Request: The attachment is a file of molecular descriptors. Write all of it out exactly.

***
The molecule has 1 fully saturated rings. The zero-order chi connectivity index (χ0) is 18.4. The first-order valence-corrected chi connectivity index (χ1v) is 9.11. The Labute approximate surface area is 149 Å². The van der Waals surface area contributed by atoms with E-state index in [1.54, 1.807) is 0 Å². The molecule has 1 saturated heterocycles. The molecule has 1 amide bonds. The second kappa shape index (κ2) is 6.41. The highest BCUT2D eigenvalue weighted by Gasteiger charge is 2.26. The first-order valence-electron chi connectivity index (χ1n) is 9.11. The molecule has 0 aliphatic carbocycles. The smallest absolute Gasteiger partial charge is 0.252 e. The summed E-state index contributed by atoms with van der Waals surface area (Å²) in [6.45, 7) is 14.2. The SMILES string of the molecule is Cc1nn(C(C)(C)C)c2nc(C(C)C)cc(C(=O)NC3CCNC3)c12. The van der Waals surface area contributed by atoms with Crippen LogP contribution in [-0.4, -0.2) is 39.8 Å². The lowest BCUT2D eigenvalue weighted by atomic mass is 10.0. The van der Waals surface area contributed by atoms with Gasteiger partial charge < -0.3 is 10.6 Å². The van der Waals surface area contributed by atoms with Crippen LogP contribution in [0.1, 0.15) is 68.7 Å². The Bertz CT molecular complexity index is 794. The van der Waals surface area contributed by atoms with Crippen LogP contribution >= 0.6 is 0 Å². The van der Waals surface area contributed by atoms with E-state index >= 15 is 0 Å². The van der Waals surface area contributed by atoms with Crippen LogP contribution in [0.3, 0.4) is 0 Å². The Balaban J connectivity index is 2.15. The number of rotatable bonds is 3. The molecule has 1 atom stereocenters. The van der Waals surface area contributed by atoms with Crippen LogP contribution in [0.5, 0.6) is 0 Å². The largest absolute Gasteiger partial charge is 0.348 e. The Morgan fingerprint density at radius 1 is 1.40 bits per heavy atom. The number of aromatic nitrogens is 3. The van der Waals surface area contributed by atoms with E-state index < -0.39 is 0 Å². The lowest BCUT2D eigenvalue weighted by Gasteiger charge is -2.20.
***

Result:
The molecule has 1 fully saturated rings. The zero-order chi connectivity index (χ0) is 18.4. The first-order valence-corrected chi connectivity index (χ1v) is 9.11. The Labute approximate surface area is 149 Å². The van der Waals surface area contributed by atoms with E-state index in [1.54, 1.807) is 0 Å². The molecule has 1 saturated heterocycles. The molecule has 1 amide bonds. The second kappa shape index (κ2) is 6.41. The highest BCUT2D eigenvalue weighted by Gasteiger charge is 2.26. The first-order valence-electron chi connectivity index (χ1n) is 9.11. The molecule has 0 aliphatic carbocycles. The smallest absolute Gasteiger partial charge is 0.252 e. The summed E-state index contributed by atoms with van der Waals surface area (Å²) in [6.45, 7) is 14.2. The SMILES string of the molecule is Cc1nn(C(C)(C)C)c2nc(C(C)C)cc(C(=O)NC3CCNC3)c12. The van der Waals surface area contributed by atoms with Crippen LogP contribution in [-0.4, -0.2) is 39.8 Å². The lowest BCUT2D eigenvalue weighted by atomic mass is 10.0. The van der Waals surface area contributed by atoms with Gasteiger partial charge < -0.3 is 10.6 Å². The van der Waals surface area contributed by atoms with Crippen LogP contribution in [0.1, 0.15) is 68.7 Å². The Bertz CT molecular complexity index is 794. The van der Waals surface area contributed by atoms with Crippen LogP contribution >= 0.6 is 0 Å². The van der Waals surface area contributed by atoms with E-state index >= 15 is 0 Å². The van der Waals surface area contributed by atoms with Crippen LogP contribution in [0.3, 0.4) is 0 Å². The Balaban J connectivity index is 2.15. The number of rotatable bonds is 3. The molecule has 1 atom stereocenters. The van der Waals surface area contributed by atoms with Crippen LogP contribution in [0.5, 0.6) is 0 Å². The largest absolute Gasteiger partial charge is 0.348 e. The Morgan fingerprint density at radius 1 is 1.40 bits per heavy atom. The number of aromatic nitrogens is 3. The van der Waals surface area contributed by atoms with E-state index < -0.39 is 0 Å². The lowest BCUT2D eigenvalue weighted by Gasteiger charge is -2.20.